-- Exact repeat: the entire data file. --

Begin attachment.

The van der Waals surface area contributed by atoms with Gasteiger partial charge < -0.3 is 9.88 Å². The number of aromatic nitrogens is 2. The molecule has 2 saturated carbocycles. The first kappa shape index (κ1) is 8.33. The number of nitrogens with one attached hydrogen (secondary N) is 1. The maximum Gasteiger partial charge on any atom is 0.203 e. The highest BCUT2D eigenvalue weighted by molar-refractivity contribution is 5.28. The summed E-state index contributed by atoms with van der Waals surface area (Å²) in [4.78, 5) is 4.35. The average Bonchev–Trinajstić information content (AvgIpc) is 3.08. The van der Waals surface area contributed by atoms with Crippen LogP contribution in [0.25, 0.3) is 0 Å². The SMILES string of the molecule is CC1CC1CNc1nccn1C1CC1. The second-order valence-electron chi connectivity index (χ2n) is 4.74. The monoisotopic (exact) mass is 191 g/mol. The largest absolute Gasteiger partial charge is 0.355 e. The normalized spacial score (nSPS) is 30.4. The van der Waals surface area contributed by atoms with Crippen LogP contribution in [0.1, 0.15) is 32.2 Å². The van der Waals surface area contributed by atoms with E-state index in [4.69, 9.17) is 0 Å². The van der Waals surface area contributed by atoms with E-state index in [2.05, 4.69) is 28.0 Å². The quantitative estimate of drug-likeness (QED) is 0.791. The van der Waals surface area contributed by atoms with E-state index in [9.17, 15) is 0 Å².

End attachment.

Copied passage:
The van der Waals surface area contributed by atoms with Gasteiger partial charge < -0.3 is 9.88 Å². The number of aromatic nitrogens is 2. The molecule has 2 saturated carbocycles. The first kappa shape index (κ1) is 8.33. The number of nitrogens with one attached hydrogen (secondary N) is 1. The maximum Gasteiger partial charge on any atom is 0.203 e. The highest BCUT2D eigenvalue weighted by molar-refractivity contribution is 5.28. The summed E-state index contributed by atoms with van der Waals surface area (Å²) in [4.78, 5) is 4.35. The average Bonchev–Trinajstić information content (AvgIpc) is 3.08. The van der Waals surface area contributed by atoms with Crippen LogP contribution in [0.25, 0.3) is 0 Å². The SMILES string of the molecule is CC1CC1CNc1nccn1C1CC1. The second-order valence-electron chi connectivity index (χ2n) is 4.74. The monoisotopic (exact) mass is 191 g/mol. The largest absolute Gasteiger partial charge is 0.355 e. The normalized spacial score (nSPS) is 30.4. The van der Waals surface area contributed by atoms with Crippen LogP contribution in [0.1, 0.15) is 32.2 Å². The van der Waals surface area contributed by atoms with E-state index in [4.69, 9.17) is 0 Å². The van der Waals surface area contributed by atoms with E-state index in [2.05, 4.69) is 28.0 Å². The quantitative estimate of drug-likeness (QED) is 0.791. The van der Waals surface area contributed by atoms with E-state index in [9.17, 15) is 0 Å².